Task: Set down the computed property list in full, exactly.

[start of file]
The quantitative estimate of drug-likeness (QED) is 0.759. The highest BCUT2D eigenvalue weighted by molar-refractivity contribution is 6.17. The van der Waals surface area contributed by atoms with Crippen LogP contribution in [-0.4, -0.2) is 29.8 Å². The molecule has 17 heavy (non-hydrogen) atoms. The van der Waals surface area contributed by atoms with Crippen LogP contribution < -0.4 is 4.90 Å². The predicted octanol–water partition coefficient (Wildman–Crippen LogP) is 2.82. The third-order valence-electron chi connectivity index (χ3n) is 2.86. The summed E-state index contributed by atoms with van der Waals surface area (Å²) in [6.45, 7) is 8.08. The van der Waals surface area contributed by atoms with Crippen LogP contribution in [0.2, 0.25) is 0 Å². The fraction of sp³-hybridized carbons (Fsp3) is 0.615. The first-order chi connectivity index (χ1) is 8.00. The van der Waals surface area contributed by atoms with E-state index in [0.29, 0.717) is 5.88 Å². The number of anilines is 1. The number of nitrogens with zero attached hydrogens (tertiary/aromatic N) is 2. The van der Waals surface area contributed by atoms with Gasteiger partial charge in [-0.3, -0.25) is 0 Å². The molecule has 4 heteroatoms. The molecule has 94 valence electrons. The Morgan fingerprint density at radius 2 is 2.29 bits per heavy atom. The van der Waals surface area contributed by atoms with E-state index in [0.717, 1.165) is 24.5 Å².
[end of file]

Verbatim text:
The quantitative estimate of drug-likeness (QED) is 0.759. The highest BCUT2D eigenvalue weighted by molar-refractivity contribution is 6.17. The van der Waals surface area contributed by atoms with Crippen LogP contribution in [-0.4, -0.2) is 29.8 Å². The molecule has 17 heavy (non-hydrogen) atoms. The van der Waals surface area contributed by atoms with Crippen LogP contribution < -0.4 is 4.90 Å². The predicted octanol–water partition coefficient (Wildman–Crippen LogP) is 2.82. The third-order valence-electron chi connectivity index (χ3n) is 2.86. The summed E-state index contributed by atoms with van der Waals surface area (Å²) in [6.45, 7) is 8.08. The van der Waals surface area contributed by atoms with Crippen LogP contribution in [0.2, 0.25) is 0 Å². The fraction of sp³-hybridized carbons (Fsp3) is 0.615. The first-order chi connectivity index (χ1) is 8.00. The van der Waals surface area contributed by atoms with E-state index in [0.29, 0.717) is 5.88 Å². The number of anilines is 1. The number of nitrogens with zero attached hydrogens (tertiary/aromatic N) is 2. The van der Waals surface area contributed by atoms with Gasteiger partial charge in [-0.3, -0.25) is 0 Å². The molecule has 4 heteroatoms. The molecule has 94 valence electrons. The Morgan fingerprint density at radius 2 is 2.29 bits per heavy atom. The van der Waals surface area contributed by atoms with E-state index in [0.717, 1.165) is 24.5 Å².